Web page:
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New VAT Domestic Reverse Charge (DRC) for the Construction Industry

Posted 19/08/2019 by Genie Zhang

From 1st October 2019 a new VAT Domestic Reverse Charge (DRC) in the construction industry will take effect.

The new VAT Domestic Reverse Charge works in a similar way to the CIS scheme which means that the contractor (the one making payment for construction services) will become responsible for accounting and paying VAT to HMRC.

The sub-contractor (supplier) is still required to issue a valid VAT invoice, however the sub-contractor must not include VAT in the amount receivable from the contractor. Instead, the sub-contractor states on its invoice that the VAT DRC applies, and the contractor is required to account for the VAT to HMRC.

Who will be affected?

The VAT reverse charge will apply only to construction operations that need to be reported under CIS. These are considered to include: construction, alteration, repair, extension, demolition and dismantling; installing heating, lighting air-conditioning, ventilation, power supply, water supply; painting and decorating.

Some are not construction operations: professional services of architects or surveyors; installation of seating, blinds, shutters, security systems; minor repair of systems i.e. fixing a leaking tap; carpet fitting; installation of signboard.

Sales to end-users will be outside of the scope of reverse charge. End-users will be the recipients who use the construction services or building for themselves. i.e. a supermarket, property investment company and landlord.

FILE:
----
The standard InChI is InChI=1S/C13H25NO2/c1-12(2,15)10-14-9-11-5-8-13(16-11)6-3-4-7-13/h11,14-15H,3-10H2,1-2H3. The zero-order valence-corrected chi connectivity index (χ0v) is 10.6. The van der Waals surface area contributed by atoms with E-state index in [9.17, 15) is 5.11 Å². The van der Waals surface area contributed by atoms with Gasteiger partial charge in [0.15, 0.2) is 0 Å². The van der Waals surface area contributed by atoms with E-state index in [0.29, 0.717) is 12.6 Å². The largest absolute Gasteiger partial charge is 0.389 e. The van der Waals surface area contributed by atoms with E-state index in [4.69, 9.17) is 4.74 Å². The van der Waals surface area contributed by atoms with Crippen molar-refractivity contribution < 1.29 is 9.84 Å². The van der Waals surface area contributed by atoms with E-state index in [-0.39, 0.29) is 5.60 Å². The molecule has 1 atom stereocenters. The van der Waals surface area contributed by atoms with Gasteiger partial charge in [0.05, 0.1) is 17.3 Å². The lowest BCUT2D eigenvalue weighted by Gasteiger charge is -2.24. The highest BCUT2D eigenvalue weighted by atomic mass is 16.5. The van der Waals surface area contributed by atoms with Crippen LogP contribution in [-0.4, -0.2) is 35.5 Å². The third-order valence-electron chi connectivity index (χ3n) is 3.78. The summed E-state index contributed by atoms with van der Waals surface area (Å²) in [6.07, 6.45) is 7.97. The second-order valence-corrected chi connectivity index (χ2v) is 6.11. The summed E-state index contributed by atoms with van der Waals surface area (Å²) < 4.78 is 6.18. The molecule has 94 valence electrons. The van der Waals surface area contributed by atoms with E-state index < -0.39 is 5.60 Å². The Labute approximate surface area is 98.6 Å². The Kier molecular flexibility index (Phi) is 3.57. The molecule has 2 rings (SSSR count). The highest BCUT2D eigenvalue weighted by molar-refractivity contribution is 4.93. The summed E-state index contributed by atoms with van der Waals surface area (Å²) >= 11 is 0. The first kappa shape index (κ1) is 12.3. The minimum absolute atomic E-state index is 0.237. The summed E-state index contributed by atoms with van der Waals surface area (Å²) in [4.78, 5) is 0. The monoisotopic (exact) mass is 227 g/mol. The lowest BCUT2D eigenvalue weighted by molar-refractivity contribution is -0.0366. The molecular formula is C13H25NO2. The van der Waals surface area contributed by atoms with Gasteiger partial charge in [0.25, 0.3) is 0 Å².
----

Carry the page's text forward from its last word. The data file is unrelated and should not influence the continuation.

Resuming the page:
Organisations will not be required to operate DRC on exempt or Zero-rate supplies.

How does VAT invoice and return change?

Contractor (customer): accounts for the VAT in box 1 of its’ VAT return and also recovers it on the same return in box 4. Accounts for net purchase in box 7.

Sub-contractor (supplier): needs to obtain confirmation from contractor that the reverse charge applies; issue a valid VAT invoice, clearly showing how much VAT is payable under the reverse charge on the supply (such as VAT amount or VAT rate); state VAT DRC applies and the contractor is responsible to account for VAT; Must NOT account VAT subject to reverse charge in box 1, but must account for net sales in box 6.

A simple example:

Farnell Clarke (end user) contracts with Building Ltd to construct a new office building. Building Ltd engages Floor Ltd (VAT & CIS registered) to undertake the fitting of vinyl flooring in the new office. The agreed cost of the work between Building Ltd and Floor Ltd is £30K, including £5K material cost.

Farnell Clarke - End User

Building Ltd - Contractor, Customer

Floor Ltd - Sub-contractor

Building Ltd is required to operate the new VAT reverse charge. Floor Ltd will not actually charge VAT to Building Ltd for payment.

Building Ltd will declare the VAT as output tax in box 1 £6k (£30K @20%), input tax in box 4 £6k, net purchase in box 7 £30k.

Building Ltd will withhold £5K (£30k-£5k @ 20%) for CIS payment.

Floor Ltd will put net sales £30k in box 6.

Building Ltd will charge standard rated VAT to Farnell Clarke which is an end-user.

Patrick Crookes & Jimmy Davies; <Spotlight on construction>; TAXAdviser June 2019
Tim Palmer; <VAT reverse charge for construction services>; TAXATION issue 4707

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